The Buccaneers Waited Out Jameis Winston to Finally Beat the Saints
The Buccaneers’ gameplan on defense coming into their Week 2 battle with the Saints was somewhat straightforward: Force New Orleans to orchestrate long, multi-play drives to score. Eventually, Jameis Winston will make a mistake.
It’s hard to argue that this approach didn’t work.
Winston fired 3 game-altering interceptions in the 4th quarter, and the Buccaneers were able to hold the Saints to just 10 points on their way to a key early-season division win.
A few components were at the heart of this approach. First, the Buccaneers were not going to get beat deep. They predominantly played zone coverage, often with lots of cushion. The Saints finished with just two completions over 20 yards, and both came late in the 4th quarter after it was a two-possession game.
Second, they wanted to keep Winston from having a clear idea of what the coverage would be pre-snap. The idea here was to keep him from being able to process information quickly after the snap, forcing him to hold onto the ball. The longer he holds it, the more likely he is to try and make a play (and ultimately a mistake). Or better yet, they hoped he would get fooled or not account for the post-snap movement, which could directly lead to turnovers as well. Rarely did the Buccaneers end up playing a coverage that they were showing pre-snap.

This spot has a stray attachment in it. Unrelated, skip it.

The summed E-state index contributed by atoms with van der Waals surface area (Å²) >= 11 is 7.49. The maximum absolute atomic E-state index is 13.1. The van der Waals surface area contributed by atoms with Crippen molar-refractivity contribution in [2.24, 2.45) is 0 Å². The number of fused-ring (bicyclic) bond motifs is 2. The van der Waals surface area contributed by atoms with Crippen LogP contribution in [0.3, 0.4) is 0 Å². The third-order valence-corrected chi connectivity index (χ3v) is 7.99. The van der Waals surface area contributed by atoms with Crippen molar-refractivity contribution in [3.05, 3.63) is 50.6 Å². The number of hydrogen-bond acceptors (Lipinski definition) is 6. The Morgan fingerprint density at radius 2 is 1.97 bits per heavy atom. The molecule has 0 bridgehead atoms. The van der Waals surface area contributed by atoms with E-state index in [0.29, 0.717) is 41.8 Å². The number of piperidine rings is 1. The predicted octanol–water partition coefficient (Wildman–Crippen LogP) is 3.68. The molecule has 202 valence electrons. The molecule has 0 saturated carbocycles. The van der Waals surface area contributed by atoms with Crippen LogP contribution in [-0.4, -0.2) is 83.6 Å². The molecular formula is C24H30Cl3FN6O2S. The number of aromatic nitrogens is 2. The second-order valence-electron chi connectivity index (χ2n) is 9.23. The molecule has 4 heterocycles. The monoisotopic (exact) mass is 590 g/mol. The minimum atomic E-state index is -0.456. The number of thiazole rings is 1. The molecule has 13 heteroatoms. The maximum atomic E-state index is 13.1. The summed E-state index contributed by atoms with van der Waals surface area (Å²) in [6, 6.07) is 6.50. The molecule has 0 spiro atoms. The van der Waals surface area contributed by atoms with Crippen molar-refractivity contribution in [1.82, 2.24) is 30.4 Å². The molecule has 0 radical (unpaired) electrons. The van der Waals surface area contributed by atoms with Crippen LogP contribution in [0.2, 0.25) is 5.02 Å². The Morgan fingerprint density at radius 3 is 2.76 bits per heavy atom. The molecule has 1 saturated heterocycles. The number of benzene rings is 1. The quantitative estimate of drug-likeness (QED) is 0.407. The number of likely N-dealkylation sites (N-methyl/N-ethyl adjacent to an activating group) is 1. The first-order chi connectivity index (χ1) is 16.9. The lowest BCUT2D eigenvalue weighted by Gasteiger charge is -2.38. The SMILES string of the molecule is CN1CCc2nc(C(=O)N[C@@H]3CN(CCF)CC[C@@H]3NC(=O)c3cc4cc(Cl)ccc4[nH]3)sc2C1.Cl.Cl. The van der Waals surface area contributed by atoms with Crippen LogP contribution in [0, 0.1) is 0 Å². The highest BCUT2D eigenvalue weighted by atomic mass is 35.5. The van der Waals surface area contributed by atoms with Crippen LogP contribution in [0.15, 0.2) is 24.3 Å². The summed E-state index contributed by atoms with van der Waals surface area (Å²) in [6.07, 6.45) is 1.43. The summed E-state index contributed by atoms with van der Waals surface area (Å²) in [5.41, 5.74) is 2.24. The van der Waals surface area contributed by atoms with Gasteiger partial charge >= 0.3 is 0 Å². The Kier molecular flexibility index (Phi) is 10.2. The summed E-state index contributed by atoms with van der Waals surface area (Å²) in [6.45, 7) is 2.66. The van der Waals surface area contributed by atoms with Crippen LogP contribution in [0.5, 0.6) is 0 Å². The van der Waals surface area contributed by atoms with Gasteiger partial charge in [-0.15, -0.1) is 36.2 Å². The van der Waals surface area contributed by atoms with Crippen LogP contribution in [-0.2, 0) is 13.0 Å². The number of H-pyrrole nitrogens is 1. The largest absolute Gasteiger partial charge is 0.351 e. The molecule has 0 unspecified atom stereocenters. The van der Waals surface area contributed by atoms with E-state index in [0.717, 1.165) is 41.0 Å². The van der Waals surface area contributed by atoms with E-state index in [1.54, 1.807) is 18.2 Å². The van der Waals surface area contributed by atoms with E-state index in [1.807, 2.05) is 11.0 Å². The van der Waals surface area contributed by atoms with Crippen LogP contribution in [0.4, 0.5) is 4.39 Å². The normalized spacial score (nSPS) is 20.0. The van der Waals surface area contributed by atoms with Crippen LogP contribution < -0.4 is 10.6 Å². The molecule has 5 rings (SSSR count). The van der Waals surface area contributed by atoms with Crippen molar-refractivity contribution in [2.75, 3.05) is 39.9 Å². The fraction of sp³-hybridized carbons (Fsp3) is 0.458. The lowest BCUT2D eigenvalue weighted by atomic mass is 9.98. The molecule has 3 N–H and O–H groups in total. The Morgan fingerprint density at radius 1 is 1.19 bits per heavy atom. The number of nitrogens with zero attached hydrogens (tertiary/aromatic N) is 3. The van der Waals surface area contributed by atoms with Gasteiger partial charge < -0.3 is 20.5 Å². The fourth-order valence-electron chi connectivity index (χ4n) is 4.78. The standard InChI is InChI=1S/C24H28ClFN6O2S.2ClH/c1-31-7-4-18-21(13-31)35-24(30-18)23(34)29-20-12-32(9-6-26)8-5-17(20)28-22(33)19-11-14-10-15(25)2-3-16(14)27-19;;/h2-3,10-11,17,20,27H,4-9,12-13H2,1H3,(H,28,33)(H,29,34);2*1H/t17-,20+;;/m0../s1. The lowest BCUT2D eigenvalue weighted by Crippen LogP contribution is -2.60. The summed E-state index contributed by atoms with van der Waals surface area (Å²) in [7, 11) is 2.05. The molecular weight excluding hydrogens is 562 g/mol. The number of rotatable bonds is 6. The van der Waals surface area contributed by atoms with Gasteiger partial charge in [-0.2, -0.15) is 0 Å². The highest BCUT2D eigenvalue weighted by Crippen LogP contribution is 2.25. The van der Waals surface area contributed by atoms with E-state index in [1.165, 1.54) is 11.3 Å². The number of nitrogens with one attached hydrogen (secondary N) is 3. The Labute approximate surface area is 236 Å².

Third, they wanted to take away Michael Thomas in key situations.
This 3rd-and-6 in the second quarter had a little bit of everything described above. The Buccaneers would play zone with the safety to Thomas’s side racing over top of him after the snap:
With Thomas accounted for by two defenders and taken out of the play, Winston looked to the other side of the field to rookie speedster Chris Olave. You can see that even though it was 3rd-and-6, cornerback Carlton Davis was giving Olave a lot of cushion. And that helped give him time to recover after initially biting on Olave’s double move:
Don’t get beat deep; disguise the coverage pre-snap; take away Michael Thomas. Check. Check. Check. For what it’s worth, Winston probably would have been better off had he come down to his fullback sneaking out of the backfield. More on that in a bit.
On a 3rd-and-2 later in the second quarter, the Buccaneers again accounted for Thomas with multiple defenders, just in a different way this time.
Here, they would play man coverage with Carlton Davis over Thomas at the snap. Davis would play with outside leverage, knowing that the safety to his side, Logan Ryan, would help out on any in-breaking routes. As it turned out, Thomas would run a shallow crosser, and Ryan would end up cutting his route with Davis falling off to replace him deep: